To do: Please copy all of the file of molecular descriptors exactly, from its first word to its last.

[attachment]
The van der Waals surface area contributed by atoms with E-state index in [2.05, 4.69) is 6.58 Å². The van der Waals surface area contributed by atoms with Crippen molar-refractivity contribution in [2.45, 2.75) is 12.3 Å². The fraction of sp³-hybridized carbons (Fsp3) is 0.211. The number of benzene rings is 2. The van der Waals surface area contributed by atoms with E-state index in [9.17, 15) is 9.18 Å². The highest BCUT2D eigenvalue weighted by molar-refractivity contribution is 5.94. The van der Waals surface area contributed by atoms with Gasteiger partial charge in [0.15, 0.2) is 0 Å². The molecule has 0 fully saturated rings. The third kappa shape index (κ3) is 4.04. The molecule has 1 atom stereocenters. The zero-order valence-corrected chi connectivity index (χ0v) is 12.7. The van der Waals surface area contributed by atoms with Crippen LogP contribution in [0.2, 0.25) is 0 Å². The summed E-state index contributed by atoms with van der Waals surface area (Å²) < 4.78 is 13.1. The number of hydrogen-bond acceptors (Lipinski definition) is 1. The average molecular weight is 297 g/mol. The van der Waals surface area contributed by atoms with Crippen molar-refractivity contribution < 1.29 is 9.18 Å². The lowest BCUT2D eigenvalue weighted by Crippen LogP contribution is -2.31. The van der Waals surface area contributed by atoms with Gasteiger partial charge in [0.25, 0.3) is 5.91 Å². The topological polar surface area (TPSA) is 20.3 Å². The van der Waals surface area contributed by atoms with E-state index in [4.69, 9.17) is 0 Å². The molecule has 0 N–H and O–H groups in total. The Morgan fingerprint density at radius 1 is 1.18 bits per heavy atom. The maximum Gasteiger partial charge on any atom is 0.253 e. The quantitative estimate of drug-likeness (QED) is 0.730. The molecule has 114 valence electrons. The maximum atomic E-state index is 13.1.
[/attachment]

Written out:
The van der Waals surface area contributed by atoms with E-state index in [2.05, 4.69) is 6.58 Å². The van der Waals surface area contributed by atoms with Crippen molar-refractivity contribution in [2.45, 2.75) is 12.3 Å². The fraction of sp³-hybridized carbons (Fsp3) is 0.211. The number of benzene rings is 2. The van der Waals surface area contributed by atoms with E-state index in [9.17, 15) is 9.18 Å². The highest BCUT2D eigenvalue weighted by molar-refractivity contribution is 5.94. The van der Waals surface area contributed by atoms with Gasteiger partial charge in [0.15, 0.2) is 0 Å². The molecule has 0 fully saturated rings. The third kappa shape index (κ3) is 4.04. The molecule has 1 atom stereocenters. The zero-order valence-corrected chi connectivity index (χ0v) is 12.7. The van der Waals surface area contributed by atoms with Crippen LogP contribution in [0.2, 0.25) is 0 Å². The summed E-state index contributed by atoms with van der Waals surface area (Å²) < 4.78 is 13.1. The number of hydrogen-bond acceptors (Lipinski definition) is 1. The average molecular weight is 297 g/mol. The van der Waals surface area contributed by atoms with Crippen molar-refractivity contribution < 1.29 is 9.18 Å². The lowest BCUT2D eigenvalue weighted by Crippen LogP contribution is -2.31. The van der Waals surface area contributed by atoms with Gasteiger partial charge in [0.25, 0.3) is 5.91 Å². The topological polar surface area (TPSA) is 20.3 Å². The van der Waals surface area contributed by atoms with E-state index in [4.69, 9.17) is 0 Å². The molecule has 0 N–H and O–H groups in total. The Morgan fingerprint density at radius 1 is 1.18 bits per heavy atom. The maximum Gasteiger partial charge on any atom is 0.253 e. The quantitative estimate of drug-likeness (QED) is 0.730. The molecule has 114 valence electrons. The maximum atomic E-state index is 13.1.